Can it really work this time? Brazil's policymakers are about to unveil yet another inflation terminator. With inflation now galloping at a 45% monthly rate and presidential elections set for yearend, the urgency to act is mounting. So on July 1, Brazil's central bank will ditch the shrinking cruzeiro and replace it with a new currency linked to the U.S. dollar called the real. The result, say economists, will be a sharp slowdown in the price spiral, to a manageable 3% to 5% monthly rate. That should give a big boost to the presidential aspirations of former Finance Minister Fernando Henrique Cardoso, architect of the plan.
To launch the new currency, Brazilian banks will swap cruzeiros for reals. That shouldn't be too difficult to pull off: Only $3 billion worth of cruzeiros are now in circulation. But as Brazilians become more confident about their currency, the amount of reals they are willing to hold is expected to grow.
HARD CUSHION. Although the real will be launched at 1-to-1 parity with the dollar to increase its appeal, it won't be freely dollar-convertible for domestic transactions the way Argentina's peso is. But the new currency will be backed by fistfuls of greenbacks. Brazil's central bank is expected to earmark up to $10 billion of its massive $38 billion reserve of hard currency for intervention in markets to steady the real's exchange rate, at least for several months. The hard-currency cushion is one reason why the current plan has a better chance of succeeding than previous Brazilian attempts to rein in inflation.
The plan has given a big boost to the stock market. In late May and June, a three-week rally lifted stock prices by 47% on the So Paulo exchange. "The market is rising primarily due to optimism regarding the issuing of the real," says Heitor Lima, head of brokerage operations at Rio de Janeiro investment bank Bozano, Simonsen.
But beyond that, the economy is in better shape, too. Cardoso has managed to push a reduction in Brazil's budget deficit through Congress. The deficit has been a prime engine of inflation. And a series of market-opening measures by former President Fernando Collor de Mello has forced Brazilian industry to become more competitive.
The economy could strengthen further if the currency plan succeeds. Consumer spending could be the first beneficiary as Brazilians discover that their paychecks actually hold up from payday to payday instead of evaporating into thin air. "We expect demand for consumer products to go up strongly, and we expect our sales to be pushed up indirectly," says Ronald J. Aldworth, director of auto-parts and farm-machinery maker Iochpe-Maxion.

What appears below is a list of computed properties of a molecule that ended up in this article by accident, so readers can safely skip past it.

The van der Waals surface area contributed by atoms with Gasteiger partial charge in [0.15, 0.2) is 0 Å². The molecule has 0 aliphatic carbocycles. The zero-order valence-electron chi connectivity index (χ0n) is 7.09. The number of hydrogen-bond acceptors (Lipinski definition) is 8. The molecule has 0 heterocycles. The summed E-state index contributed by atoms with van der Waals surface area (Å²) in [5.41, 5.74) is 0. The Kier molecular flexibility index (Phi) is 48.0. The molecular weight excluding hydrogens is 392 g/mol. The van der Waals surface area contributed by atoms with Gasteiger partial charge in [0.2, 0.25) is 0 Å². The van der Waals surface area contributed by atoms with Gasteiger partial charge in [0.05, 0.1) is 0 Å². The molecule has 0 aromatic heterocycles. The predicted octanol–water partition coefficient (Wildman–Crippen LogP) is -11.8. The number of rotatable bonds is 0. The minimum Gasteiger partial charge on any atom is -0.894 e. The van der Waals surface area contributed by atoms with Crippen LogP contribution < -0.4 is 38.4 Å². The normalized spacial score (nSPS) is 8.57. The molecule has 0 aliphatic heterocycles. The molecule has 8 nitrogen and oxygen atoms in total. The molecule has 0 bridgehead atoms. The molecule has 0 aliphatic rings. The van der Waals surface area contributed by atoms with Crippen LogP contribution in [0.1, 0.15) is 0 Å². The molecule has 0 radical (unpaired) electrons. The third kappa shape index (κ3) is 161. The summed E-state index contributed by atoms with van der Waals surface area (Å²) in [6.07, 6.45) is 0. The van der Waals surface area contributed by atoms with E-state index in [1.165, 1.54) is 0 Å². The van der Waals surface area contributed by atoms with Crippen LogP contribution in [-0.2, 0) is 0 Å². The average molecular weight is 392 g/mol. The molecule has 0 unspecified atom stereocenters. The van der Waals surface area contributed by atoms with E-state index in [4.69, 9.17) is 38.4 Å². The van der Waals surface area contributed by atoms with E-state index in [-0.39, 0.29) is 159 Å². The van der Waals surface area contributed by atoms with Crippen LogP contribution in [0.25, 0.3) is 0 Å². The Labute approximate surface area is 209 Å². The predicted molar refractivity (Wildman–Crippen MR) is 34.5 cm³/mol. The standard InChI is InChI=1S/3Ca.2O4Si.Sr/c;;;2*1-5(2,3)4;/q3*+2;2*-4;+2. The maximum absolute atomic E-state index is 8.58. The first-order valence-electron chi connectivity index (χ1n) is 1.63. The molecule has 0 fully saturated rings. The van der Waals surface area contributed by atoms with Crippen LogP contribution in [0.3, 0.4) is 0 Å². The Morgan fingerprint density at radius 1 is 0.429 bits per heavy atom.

One reason Brazilians won't be thrown into a tizzy about a new currency is that Cardoso gave them a dress rehearsal with an interim scheme. He devised the Unit of Real Value (URV), an index set daily to reflect roughly the dollar-cruzeiro exchange rate. Businesses and banks have been using URVs to establish prices. One worry is that Brazil's aggressive exporters could lose price-competitiveness in world markets as the currency stabilizes. But if the real becomes overvalued because of lingering inflationary pressures, as happened with the Argentine and Mexican pesos, Brazil will probably allow it to float within a narrow band.
The big uncertainty is the election, scheduled for Oct. 3, with a likely runoff on Nov. 15. In order for the anti-inflation plan to succeed, Brazil's next President and Congress will have to continue with much needed economic reforms, from budget-balancing to privatization of state-run companies. Cardoso, if he wins, could probably assemble broad backing in Congress for such measures. But Cardoso is trailing badly in public opinion polls behind charismatic former union leader Lus Incio Lula da Silva, the candidate of the leftist Workers Party. Even if Lula wins the election, he would probably have to moderate some of his tax-and-spend proposals. Still, business executives fear that a Lula victory could stall the reforms needed to buttress the new currency.
POLITICAL PLOY? Cardoso, lacking Lula's populist appeal, is pinning his hopes on a surge of popularity among voters by August if inflation plummets--provided that voters give him credit for curbing it. "The question for Henrique Cardoso is whether the drop in inflation will translate into enough votes to secure his victory," says political analyst Alexandre Barros. "Many may not vote for him due to suspicions that he timed the real just to boost his presidential bid."
No doubt, Cardoso's currency scheme is political as well as economic. But whatever the motive, achieving stable prices after decades of dizzying inflation could end up being more important than anyone's political fortunes.